TOKYO -- The U.S.-China trade war is adding to excess supply for products from steel to soybeans, with export-discouraging tariffs in the U.S. and weakened equipment investment in China causing stockpiles to build up and prices to deflate.
If Washington and Beijing fail to break their trade deadlock by the March 1 deadline, a new wave of tariffs will automatically kick in, heightening the risk to the global economy in a parallel to how protectionist policies drove down prices in the 1930s and exacerbated the Great Depression.
Prices for Japan's exports of hot-rolled steel coil -- used in appliances and construction materials -- to the rest of Asia have fallen to about $550 per ton, down from more than $600 in the fall. Exporters were able to close some contracts before the Lunar New Year. But "we can't predict when prices will stop falling," said a sales representative with a major Japanese steelmaker.
The problems stem from a drop in prices for Chinese-made hot-rolled steel coil. Export prices fell roughly 20% from last summer to around $467 per ton as of late January. The administration of U.S. President Donald Trump slapped extra 25% tariffs on steel products from China and elsewhere starting in March 2018. According to official statistics, China's exports to the U.S. for January-November fell 14% year on year.
China's equipment investment has also slowed due to fears about the trade war's economic impact. Domestic demand is losing steam. Global consumption of iron and steel in 2019 will climb 1.4% on the year to 1.68 billion tons, estimates the World Steel Association -- slowing significantly from 2018's 3.9% growth, in a stark reflection of China's stalling demand.
The gap between crude steel output and steel product consumption widened by 12% in 2018 to about 150 million tons. China's closing down of excess steel production capacity and its falling asset prices had helped balance supply and demand, but the gap has now widened more than 30% from its slimmest spot in recent years, in 2016. Increased output in markets like China played a role.
It is difficult to picture a decrease in global output in 2019 that would shrink the supply-demand gap, voices in the steel industry have said. While China is expected to continue adjusting output capacity, there are signs of increased output elsewhere, such as United States Steel's restarting of some blast furnaces.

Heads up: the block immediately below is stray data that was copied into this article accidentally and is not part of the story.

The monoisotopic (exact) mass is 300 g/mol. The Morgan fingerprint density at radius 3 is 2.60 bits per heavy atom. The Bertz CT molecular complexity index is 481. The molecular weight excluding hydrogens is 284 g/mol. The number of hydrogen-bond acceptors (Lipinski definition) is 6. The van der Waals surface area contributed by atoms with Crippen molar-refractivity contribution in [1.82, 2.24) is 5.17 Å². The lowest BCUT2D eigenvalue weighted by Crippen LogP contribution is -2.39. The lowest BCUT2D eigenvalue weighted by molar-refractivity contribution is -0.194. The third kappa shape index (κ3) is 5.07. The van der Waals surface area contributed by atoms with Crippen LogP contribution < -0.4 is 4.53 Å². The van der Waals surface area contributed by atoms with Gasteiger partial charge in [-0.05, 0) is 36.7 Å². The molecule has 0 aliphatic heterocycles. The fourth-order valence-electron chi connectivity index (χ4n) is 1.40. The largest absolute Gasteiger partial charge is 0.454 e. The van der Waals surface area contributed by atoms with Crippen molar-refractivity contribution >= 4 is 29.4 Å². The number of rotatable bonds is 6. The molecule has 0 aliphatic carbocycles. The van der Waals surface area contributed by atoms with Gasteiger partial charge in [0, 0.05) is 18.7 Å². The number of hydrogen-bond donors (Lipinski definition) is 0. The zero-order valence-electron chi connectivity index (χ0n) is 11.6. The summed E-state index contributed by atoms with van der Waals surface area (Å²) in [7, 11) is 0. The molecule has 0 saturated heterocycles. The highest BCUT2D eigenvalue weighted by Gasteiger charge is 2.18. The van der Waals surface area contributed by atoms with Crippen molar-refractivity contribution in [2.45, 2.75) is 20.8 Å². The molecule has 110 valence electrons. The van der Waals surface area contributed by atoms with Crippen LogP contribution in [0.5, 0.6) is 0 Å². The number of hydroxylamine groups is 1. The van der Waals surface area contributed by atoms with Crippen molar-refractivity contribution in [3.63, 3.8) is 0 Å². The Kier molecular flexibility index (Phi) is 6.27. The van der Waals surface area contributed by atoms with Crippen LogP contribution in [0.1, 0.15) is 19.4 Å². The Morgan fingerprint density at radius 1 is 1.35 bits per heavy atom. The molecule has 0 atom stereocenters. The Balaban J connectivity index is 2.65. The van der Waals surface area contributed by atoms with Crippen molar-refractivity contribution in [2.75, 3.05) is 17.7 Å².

U.S. newspapers report that with steelmakers like Nucor adding equipment, American steel production capacity is set to rise 16 million tons, or 18% over pre-trade war levels. The U.S. is beginning to show its own signs of oversupply as sales flag for the auto industry, a chief consumer of steel products. American prices of hot-rolled steel coil have fallen to about $760 per ton from over $1,000 per ton in July.
Japanese businesses are facing pressure to address gluts as well. The country's biggest supplier of raw materials for nylon fibers, Ube Industries, may be forced to lower production for the first time since 2012. Export prices to the rest of Asia for caprolactam, used in fibers, have fallen rapidly due to excess supply, with spot prices in late January hitting $1,670 per ton -- 15% below the previous month.
China accounts for half the world's demand for nylon fiber feedstock as a major producer of the material. With the Chinese economy cooling due to trade friction with the U.S., Chinese textile makers expect apparel demand to drop. "They want to keep as low a stock as possible of materials," said an Ube representative.
Also weighing heavily is an expansion of facilities in China on expectations of medium- to long-term demand growth. Facilities starting up there add output capacity of more than 100,000 tons, or about one-third Japan's total capacity, fueling a sense of oversupply.
Soybeans face similar problems. The U.S. Department of Agriculture expects world soybean stores to grow 9% on the year to 106.72 million tons in autumn 2019. In the U.S., the crop's trade volumes have thinned due to retaliatory tariffs imposed by China, and expanding exports to Europe has failed to make up the difference, leaving stockpiles growing. Brazil has also upped production in an effort to capture Chinese demand.
Planting has gone at a faster clip compared to other years, said Akio Shibata of Japan's Natural Resource Research Institute. Meanwhile, international prices of the crop have fallen year on year.
Countries tend to reap the most profit when they specialize in producing particular goods for which they have a comparative advantage -- meaning they enjoy lower opportunity costs to make them than other countries do -- while importing other products.
In the 19th century, British economist David Ricardo extolled the virtues of free trade based on the principle of comparative advantage. The idea caught on worldwide and contributed greatly to economic development.
But this order began to break down in the 1930s. The economically depressed U.S. slapped high duties, known as the Smoot-Hawley tariffs, on agricultural and other goods to protect American business. The U.K. and other countries likewise put up tariffs and other defenses. The resulting crash in international trade is seen by some to have deepened the Great Depression.
The current turmoil in the global economy falls short of that seen in the 1930s. But "as long as China's excess production and excess inventory go unresolved, it is possible downside risk will build in the medium term," said Ryutaro Kono at BNP Paribas Securities.
If trade restrictions drag on -- for instance, if the U.S. and China fail to reach a quick agreement -- supply gluts will grow, adding deflationary pressure.